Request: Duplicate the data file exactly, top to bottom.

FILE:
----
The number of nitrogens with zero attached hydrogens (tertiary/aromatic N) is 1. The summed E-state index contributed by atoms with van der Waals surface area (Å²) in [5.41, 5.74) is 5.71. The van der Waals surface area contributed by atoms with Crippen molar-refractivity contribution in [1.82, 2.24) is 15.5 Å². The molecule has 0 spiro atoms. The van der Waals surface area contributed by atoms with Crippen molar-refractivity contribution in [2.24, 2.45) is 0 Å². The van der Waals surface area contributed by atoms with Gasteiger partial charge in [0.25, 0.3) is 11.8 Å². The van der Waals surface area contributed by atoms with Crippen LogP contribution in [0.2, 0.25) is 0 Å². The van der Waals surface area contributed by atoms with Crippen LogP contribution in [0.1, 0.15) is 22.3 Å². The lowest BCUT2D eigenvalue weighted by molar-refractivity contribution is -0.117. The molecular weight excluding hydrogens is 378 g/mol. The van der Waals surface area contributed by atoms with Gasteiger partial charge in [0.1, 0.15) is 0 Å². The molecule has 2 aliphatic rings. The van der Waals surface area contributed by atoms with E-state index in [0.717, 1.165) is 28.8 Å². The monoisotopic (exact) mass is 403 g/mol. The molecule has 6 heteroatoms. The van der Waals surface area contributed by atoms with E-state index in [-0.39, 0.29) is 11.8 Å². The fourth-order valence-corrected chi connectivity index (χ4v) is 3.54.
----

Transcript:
The number of nitrogens with zero attached hydrogens (tertiary/aromatic N) is 1. The summed E-state index contributed by atoms with van der Waals surface area (Å²) in [5.41, 5.74) is 5.71. The van der Waals surface area contributed by atoms with Crippen molar-refractivity contribution in [1.82, 2.24) is 15.5 Å². The molecule has 0 spiro atoms. The van der Waals surface area contributed by atoms with Crippen molar-refractivity contribution in [2.24, 2.45) is 0 Å². The van der Waals surface area contributed by atoms with Gasteiger partial charge in [0.25, 0.3) is 11.8 Å². The van der Waals surface area contributed by atoms with Crippen LogP contribution in [0.2, 0.25) is 0 Å². The van der Waals surface area contributed by atoms with Crippen LogP contribution in [0.1, 0.15) is 22.3 Å². The lowest BCUT2D eigenvalue weighted by molar-refractivity contribution is -0.117. The molecular weight excluding hydrogens is 378 g/mol. The van der Waals surface area contributed by atoms with Gasteiger partial charge in [0.1, 0.15) is 0 Å². The molecule has 2 aliphatic rings. The van der Waals surface area contributed by atoms with E-state index in [0.717, 1.165) is 28.8 Å². The monoisotopic (exact) mass is 403 g/mol. The molecule has 6 heteroatoms. The van der Waals surface area contributed by atoms with E-state index in [-0.39, 0.29) is 11.8 Å². The fourth-order valence-corrected chi connectivity index (χ4v) is 3.54.